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Aaron Judge's two-homer night lifts Yankees over Mets in exhibition game

Newsday's Yankees beat writer Erik Boland looks at the positive takeaways from the Yankees' exhibition win over the Mets on Sunday at Yankee Stadium, including Aaron Judge's two home runs and Jordan Montgomery's strong start. Credit: Newsday

The Yankees certainly hope Sunday night was a harbinger of what’s to come in Thursday night’s season opener and beyond.

Aaron Judge hit two home runs, part of a five-homer night by his team, in a 6-0 exhibition victory over the Mets at the Stadium — an evening that included one final dominant outing by rotation shoo-in Jordan Montgomery and pumped-in crowd noise for at-bats by both clubs.

Gary Sanchez, Luke Voit and Giancarlo Stanton, each of whom is likely to be in the lineup Thursday against the Nationals, added solo blasts.

“He’s worked hard to put himself in a really good spot,” Aaron Boone said of Judge, who missed all of the first spring training with lingering pain from a right rib fracture and collapsed lung. “I feel like he’s on a mission to go out and dominate.”

Montgomery, apparently healthy at last after missing most of 2018 and 2019 while recovering from Tommy John surgery, allowed one hit, walked one and struck out six in four innings.

After Judge’s homer in the first inning, Sanchez’s blast into the second deck in left off Corey Oswalt in the fourth and Voit’s solo shot to center off Drew Smith in the sixth gave the Yankees a 3-0 lead. Judge’s two-run shot later in the inning made it 5-0. Stanton hit an absolute bomb halfway up the bleachers in left off former Yankee Chasen Shreve in the seventh.

Boone praises Girardi

Since being hired to replace Joe Girardi after the 2017 season, Aaron Boone has never failed to praise his predecessor when his name comes up.

That again was the case Sunday when Boone discussed Girardi’s Yankee Stadium debut as an opposing team manager. Girardi’s Phillies will visit the Bronx on Monday night for each team’s exhibition finale.

“I often say, I walked into a situation that was such a good situation to walk into, and I think a big reason for that is the foundation that Joe had laid for his number of years here,” Boone said.

Girardi, hired during the offseason by the Phillies, went 910-710 in 10 seasons with the Yankees from 2008-17, winning the World Series in 2009.  Under Girardi, the Yankees went to the playoffs six times, won three AL East titles and captured one AL pennant and World Series.

Boone, however, said he was most impressed with Girardi during some of the playoff-less seasons such as 2013, 2014 and 2016 when the Yankees, who were transitioning to a younger roster, still managed to stay in contention for a playoff spot until the final weeks of those seasons. The worst records in any of those seasons was the 84-78 marks put up in 20014 and 2016.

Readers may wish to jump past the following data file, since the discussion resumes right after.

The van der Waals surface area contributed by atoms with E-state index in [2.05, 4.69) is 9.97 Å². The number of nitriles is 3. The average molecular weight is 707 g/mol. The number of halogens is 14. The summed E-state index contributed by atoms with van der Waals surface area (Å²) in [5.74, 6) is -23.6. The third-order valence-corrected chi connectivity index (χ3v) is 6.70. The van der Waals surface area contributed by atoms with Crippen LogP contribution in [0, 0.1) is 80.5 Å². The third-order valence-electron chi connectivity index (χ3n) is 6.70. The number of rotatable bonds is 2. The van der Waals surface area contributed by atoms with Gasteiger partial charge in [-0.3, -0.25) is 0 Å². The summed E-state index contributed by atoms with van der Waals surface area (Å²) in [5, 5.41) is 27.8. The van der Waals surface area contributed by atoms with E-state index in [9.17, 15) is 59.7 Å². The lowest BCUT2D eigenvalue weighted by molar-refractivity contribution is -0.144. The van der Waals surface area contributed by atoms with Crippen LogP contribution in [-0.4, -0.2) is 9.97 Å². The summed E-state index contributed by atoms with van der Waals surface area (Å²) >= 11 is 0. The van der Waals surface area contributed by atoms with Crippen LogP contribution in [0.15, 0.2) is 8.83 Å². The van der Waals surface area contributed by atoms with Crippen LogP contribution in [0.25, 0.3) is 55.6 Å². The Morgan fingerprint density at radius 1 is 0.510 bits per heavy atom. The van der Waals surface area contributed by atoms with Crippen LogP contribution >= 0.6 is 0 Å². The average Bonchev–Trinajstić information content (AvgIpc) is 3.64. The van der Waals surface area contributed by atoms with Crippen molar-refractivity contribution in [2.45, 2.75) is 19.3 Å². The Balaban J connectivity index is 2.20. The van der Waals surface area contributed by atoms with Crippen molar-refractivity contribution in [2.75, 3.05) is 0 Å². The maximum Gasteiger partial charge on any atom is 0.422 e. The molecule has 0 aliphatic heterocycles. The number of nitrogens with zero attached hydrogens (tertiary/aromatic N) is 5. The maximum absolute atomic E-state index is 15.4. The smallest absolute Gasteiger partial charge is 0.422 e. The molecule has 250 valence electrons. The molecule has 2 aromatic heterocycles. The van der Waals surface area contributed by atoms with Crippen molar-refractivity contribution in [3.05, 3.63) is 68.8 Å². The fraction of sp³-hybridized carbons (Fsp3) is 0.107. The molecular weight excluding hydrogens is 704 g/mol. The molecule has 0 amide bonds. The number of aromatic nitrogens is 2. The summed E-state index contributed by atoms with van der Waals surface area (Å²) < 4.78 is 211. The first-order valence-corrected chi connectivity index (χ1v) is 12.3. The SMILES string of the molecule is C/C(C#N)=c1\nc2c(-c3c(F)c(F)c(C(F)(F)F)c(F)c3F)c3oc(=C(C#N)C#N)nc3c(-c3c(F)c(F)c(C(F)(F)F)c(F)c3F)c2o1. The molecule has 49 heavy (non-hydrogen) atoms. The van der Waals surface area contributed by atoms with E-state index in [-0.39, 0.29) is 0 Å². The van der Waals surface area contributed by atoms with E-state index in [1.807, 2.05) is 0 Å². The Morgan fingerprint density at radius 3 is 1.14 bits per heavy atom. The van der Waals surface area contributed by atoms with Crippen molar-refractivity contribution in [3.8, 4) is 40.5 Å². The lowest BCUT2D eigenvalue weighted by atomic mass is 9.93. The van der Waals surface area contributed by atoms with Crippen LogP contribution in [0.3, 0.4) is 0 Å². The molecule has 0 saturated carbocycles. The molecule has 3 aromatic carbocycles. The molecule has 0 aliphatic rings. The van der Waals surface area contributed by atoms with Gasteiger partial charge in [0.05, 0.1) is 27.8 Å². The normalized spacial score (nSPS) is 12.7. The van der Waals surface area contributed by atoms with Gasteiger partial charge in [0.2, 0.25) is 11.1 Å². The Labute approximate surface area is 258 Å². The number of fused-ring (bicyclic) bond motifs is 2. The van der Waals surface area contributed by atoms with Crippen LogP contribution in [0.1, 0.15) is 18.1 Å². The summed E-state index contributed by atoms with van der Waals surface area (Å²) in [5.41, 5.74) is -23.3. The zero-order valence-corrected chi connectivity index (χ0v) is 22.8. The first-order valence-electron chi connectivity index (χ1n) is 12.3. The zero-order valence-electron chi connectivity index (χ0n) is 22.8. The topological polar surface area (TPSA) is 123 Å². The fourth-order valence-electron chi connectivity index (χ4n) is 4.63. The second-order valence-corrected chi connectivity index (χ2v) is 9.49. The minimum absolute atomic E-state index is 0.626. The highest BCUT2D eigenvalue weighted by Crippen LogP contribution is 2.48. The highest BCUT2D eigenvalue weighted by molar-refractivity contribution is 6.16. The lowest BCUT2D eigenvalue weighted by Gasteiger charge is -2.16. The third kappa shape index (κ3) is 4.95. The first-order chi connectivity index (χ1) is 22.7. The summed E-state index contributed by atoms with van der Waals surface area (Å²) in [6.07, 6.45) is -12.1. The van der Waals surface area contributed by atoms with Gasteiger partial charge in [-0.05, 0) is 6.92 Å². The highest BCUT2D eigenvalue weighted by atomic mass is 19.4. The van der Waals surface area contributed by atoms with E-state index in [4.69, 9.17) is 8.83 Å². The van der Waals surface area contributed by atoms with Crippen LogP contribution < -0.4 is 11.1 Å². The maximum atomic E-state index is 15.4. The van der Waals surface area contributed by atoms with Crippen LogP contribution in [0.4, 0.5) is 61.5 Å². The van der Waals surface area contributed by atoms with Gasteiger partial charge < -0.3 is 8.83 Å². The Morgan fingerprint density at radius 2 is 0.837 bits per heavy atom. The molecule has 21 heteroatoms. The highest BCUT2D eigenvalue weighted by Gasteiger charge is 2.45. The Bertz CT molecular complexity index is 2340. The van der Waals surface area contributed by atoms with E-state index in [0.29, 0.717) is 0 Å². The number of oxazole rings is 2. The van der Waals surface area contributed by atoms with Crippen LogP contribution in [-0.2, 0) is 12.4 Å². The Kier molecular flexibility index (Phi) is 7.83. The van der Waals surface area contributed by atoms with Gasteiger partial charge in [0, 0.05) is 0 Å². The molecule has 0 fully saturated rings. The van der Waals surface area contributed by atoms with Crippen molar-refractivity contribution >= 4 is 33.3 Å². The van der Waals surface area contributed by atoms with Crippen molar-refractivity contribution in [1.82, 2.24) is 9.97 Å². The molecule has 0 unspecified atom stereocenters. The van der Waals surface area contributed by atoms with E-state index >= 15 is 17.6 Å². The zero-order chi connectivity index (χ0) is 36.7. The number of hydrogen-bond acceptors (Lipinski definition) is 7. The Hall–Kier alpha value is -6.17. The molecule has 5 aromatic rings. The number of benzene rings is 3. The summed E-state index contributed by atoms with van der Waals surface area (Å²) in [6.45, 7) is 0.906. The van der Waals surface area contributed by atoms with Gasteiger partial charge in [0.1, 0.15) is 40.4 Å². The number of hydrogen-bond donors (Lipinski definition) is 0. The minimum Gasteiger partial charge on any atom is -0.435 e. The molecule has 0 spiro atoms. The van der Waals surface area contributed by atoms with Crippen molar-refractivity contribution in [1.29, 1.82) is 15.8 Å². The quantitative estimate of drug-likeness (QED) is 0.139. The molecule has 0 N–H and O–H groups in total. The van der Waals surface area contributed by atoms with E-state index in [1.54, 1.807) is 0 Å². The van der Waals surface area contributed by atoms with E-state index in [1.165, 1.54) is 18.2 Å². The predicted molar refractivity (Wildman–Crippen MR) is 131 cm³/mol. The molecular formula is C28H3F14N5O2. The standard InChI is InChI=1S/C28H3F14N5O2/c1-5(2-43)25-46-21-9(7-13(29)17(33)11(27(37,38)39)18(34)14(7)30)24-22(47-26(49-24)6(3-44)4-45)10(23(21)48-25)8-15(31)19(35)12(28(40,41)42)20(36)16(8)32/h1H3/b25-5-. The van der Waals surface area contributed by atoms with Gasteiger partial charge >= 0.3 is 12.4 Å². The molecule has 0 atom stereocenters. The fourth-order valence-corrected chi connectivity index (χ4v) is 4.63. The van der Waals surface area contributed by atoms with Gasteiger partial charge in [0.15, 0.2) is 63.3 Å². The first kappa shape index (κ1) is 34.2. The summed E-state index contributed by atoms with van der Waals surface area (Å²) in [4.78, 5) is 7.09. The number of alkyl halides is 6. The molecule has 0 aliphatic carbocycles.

“There’s always the expectation that comes with putting this uniform on,’’ Boone said. “but I think there were some tough years in there where there were some transitional years and I recall when I was with ESPN a lot of times, kind of from afar, being really impressed with the job he was doing when I don’t think his teams were as great as normal.’’

Boone once surprised Girardi with an offseason call thanking the former Yankees manager for the groundwork he had laid: “The way he was able to handle a bullpen and run things.”

Brett Gardner, the longest-tenured Yankee after being drafted by the club in 2005, made his big-league debut in Girardi’s first season as manager.

“Joe I don’t want to say [was] like a second father to me, but as much time as we spend at the ballpark, I’ve only played for two managers, Joe and Aaron, so I was with Joe for 10 years,” Gardner said.

“Getting my opportunity to play and make my debut with him and obviously win a World Series with him and to just go through the grind of a season with him for 10 years, it was a lot of fun.”

Gardner described his time with Girardi as “a really good run that we had together.”

He added, “Obviously, wish it would have resulted in one or two more championships over the course of it, but we put in a lot of work together and I definitely miss him.

“Boonie has done a good job coming in. I I think both have a lot of the same qualities. Both very personable and both do a great job of just controlling the clubhouse and commanding a great deal of respect in their own way. It’ll be good to see Joe, even though he’s over there on the other side.”

Aaron Hicks, meanwhile, made his big-league debut with the Twins in 2013. Seen as never quite fulfilling his potential as a first-round draft pick (14th overall) in 2008, Hicks was traded to the Yankees for John Ryan Murphy in November 2015.

It was under Girardi in 2016 that Hicks, then 26, at last received everyday playing time.

“He was kind of just trying to give me opportunities,”  Hicks said. “I felt like [he] gave me a lot of opportunities to play and really show the organization that I am who they traded for.”

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